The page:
Part of my graduate work included learning to think like a hydroengineer. Which also means learning how streams work and don’t work, and how to “unfix” (as one prof put it) well-intended potential disasters.
To do this, first you have to understand why streams do what they do, or what they don’t do. The Platte River in Nebraska, or the lower Elbe in Germany, will never be trout streams. No amount of human effort will turn them into cold, clear, briskly flowing streams with stony beds. Likewise, the upper Cache le Poudre or the Rhone headwaters will not become slow moving, sandy, meandering lazy rivers. Continue reading
I will be doing some corrections and uploads of clean manuscripts starting on Monday. I will also return the prices on some books to their pre-April level. If you are interested in Shikari at the lower price, and the third and fourth Colplatschki books at their current price, now is the time.
I don’t know how long it will take for the uploaded corrections to go live. (I meant to do this during Spring Break, and I told several people who sent corrections that I’d do it then, but . . . Life.)
To paraphrase one of my favorite lines from the movie, The Mask of Zorro where the young man demonstrates his, let us say, lack of knowledge of the finer details of fencing and swordsmanship. Anyone who is familiar with the enormous range of styles, techniques, and blades used in sword-fighting, fencing, and other martial arts disciplines chuckles at the line, because it sums up what a lot of people think about edged weapon use. You just slash or poke wildly until the other party quits fighting, yes?
It depends. I’ve done foil fencing and some stage fencing, two very different skills and styles. Continue reading
I need a few volunteers to read over Horribly Familiar for typoos, homonym glitches, and awkward turns of phrase.
Contact me at my e-mail if you are interested.
(E-mail can be found on the About page.)
UPDATE: Thanks to all who volunteered! I really appreciate all your offers. I have plenty of eyes now looking at the story. Intensely Familiar is coming along quickly at the moment, so I will probably need some help on that one in June or early July.
The third Saturday in May is Armed Forces Day. To me, it marks the start of what I sort of think of as “Patriotic Season,” which includes Memorial Day (actual and observed), Flag Day, and peaks with the Fourth of July and Independence Day. Armed Forces Day was instituted in 1949 in order to bring all four of the branches of the military under one roof as far as celebrating their “days.” It went along with the creation of the Air Force as separate from the US Army (no more “Army Air Corps,” and “Army Air Force,” even though I knew older vets who always sang, “Nothing can stop the Army Air Corps” until the day they died.) It also marked the creation of the Department of Defense, as opposed to the Department of War and separate Departments of Army, Navy, and now Air Force. Continue reading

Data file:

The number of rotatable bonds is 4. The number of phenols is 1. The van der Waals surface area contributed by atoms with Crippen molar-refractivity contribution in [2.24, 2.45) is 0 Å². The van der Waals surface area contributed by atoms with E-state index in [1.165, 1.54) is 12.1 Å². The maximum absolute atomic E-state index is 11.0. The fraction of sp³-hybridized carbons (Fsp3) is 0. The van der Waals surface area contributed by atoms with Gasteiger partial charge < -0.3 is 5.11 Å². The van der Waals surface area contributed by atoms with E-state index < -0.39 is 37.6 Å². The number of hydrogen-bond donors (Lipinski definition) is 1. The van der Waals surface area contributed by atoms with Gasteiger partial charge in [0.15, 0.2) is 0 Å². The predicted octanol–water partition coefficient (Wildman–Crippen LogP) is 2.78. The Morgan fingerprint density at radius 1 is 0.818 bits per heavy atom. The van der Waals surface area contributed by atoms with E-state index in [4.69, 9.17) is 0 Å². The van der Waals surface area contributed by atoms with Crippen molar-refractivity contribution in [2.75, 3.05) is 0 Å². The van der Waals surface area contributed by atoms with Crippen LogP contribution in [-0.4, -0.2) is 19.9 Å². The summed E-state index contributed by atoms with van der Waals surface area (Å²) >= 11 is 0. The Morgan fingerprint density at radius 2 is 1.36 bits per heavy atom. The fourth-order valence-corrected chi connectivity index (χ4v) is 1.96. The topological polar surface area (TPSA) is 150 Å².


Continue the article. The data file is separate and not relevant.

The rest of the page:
To my mild surprise, a pocket of storms that rolled off the Rockies Sunday evening managed to make it to the central Panhandle around two thirty Monday morning. I say surprise because these were more heat-generated storms than jet-streak fueled storms, and the “monsoon” hasn’t really begun yet. I’d left the computers plugged in, so when the thunder woke me around 0230, I glanced at radar, then unplugged everything and went back to sleep until the alarm went off at “oh Lord it’s too early*.” Then I dragged myself out of bed, petted the cat, and went for a walk. Continue reading
I opted to wait until mid-morning to take my walk. OK, scratch that, I’d slept in and since it was still heavily overcast and in the low 40s, figured I could stroll without incurring the wrath of dermatologist since I’d be in dark glasses, a hat, and gloves. I got to the end of the block and observed a commotion in the grass of a yard. I tried to detour, but it wasn’t far enough, and three Mississippi kites erupted from the grass. Two attacked each other, talons locking in mid-air, then breaking apart. The third, a larger female, settled onto the top of a tree down the next block. After another aerial spat, one of the males joined her. Continue reading
The draft of Horribly Familiar is done. 75K words. The last section needs to “rest” this week, but it’ll probably be ready for Alpha readers at the end of this week.
I’m thinking that there might be a short story, “Familiar Vows” to bridge the gap between this and the next book, and to cover the adventures of André, Lelia, and the Utah Wedding. A small family affair, only a hundred guests or so . . . Continue reading
A re-post from the past, since we are into “Oh, that looks pretty, let’s get one and plant it” season.
Floribunda, Old Rose, rambler, climber, hybrid tea, damask… There seem to be scads, if not thousands, of different kinds of roses. They come in all shapes and sizes, from miniatures to climbers and ramblers that will take over the entire landscape, very simple flowers to flowers that make bees wonder if they’ve fallen into an M.C. Escher drawing, colors from pure white to deep purple to almost black to “all-of-the-above.” Some thrive from being ignored, some almost require being tucked in every night. After DYCs*, roses seem to be the largest swath of generic flowers. “What is that?”
Arrrrrgh! Continue reading
Spring has sprung, and this is the week of the beginning of the Big Bloom. All the roses have buds, and it appears that Sunday we’re going to be inundated with flowers. However, not everything waits, and columbine . . . are a law unto themselves (now, if they’d just stop eating all the other plants . . . ) Continue reading